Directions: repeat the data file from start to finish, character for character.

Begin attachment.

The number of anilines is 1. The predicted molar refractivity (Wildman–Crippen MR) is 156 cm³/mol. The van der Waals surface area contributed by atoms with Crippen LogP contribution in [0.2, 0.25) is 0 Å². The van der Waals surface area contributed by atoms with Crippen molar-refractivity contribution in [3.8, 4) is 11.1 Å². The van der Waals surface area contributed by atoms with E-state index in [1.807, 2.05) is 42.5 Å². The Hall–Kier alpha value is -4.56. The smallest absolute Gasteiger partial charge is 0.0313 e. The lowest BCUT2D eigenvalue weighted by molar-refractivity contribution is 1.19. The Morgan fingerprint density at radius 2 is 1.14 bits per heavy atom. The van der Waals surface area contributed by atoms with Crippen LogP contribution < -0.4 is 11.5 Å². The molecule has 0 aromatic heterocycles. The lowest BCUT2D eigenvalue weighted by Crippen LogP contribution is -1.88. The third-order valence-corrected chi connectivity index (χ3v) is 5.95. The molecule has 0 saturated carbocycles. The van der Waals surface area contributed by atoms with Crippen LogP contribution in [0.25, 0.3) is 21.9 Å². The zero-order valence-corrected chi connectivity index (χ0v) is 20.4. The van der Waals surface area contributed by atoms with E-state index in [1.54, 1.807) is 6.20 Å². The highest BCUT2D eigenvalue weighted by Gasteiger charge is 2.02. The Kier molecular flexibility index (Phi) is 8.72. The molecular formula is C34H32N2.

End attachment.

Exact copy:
The number of anilines is 1. The predicted molar refractivity (Wildman–Crippen MR) is 156 cm³/mol. The van der Waals surface area contributed by atoms with Crippen LogP contribution in [0.2, 0.25) is 0 Å². The van der Waals surface area contributed by atoms with Crippen molar-refractivity contribution in [3.8, 4) is 11.1 Å². The van der Waals surface area contributed by atoms with E-state index in [1.807, 2.05) is 42.5 Å². The Hall–Kier alpha value is -4.56. The smallest absolute Gasteiger partial charge is 0.0313 e. The lowest BCUT2D eigenvalue weighted by molar-refractivity contribution is 1.19. The Morgan fingerprint density at radius 2 is 1.14 bits per heavy atom. The van der Waals surface area contributed by atoms with Crippen LogP contribution < -0.4 is 11.5 Å². The molecule has 0 aromatic heterocycles. The lowest BCUT2D eigenvalue weighted by Crippen LogP contribution is -1.88. The third-order valence-corrected chi connectivity index (χ3v) is 5.95. The molecule has 0 saturated carbocycles. The van der Waals surface area contributed by atoms with Crippen LogP contribution in [0.25, 0.3) is 21.9 Å². The zero-order valence-corrected chi connectivity index (χ0v) is 20.4. The van der Waals surface area contributed by atoms with E-state index in [1.54, 1.807) is 6.20 Å². The highest BCUT2D eigenvalue weighted by Gasteiger charge is 2.02. The Kier molecular flexibility index (Phi) is 8.72. The molecular formula is C34H32N2.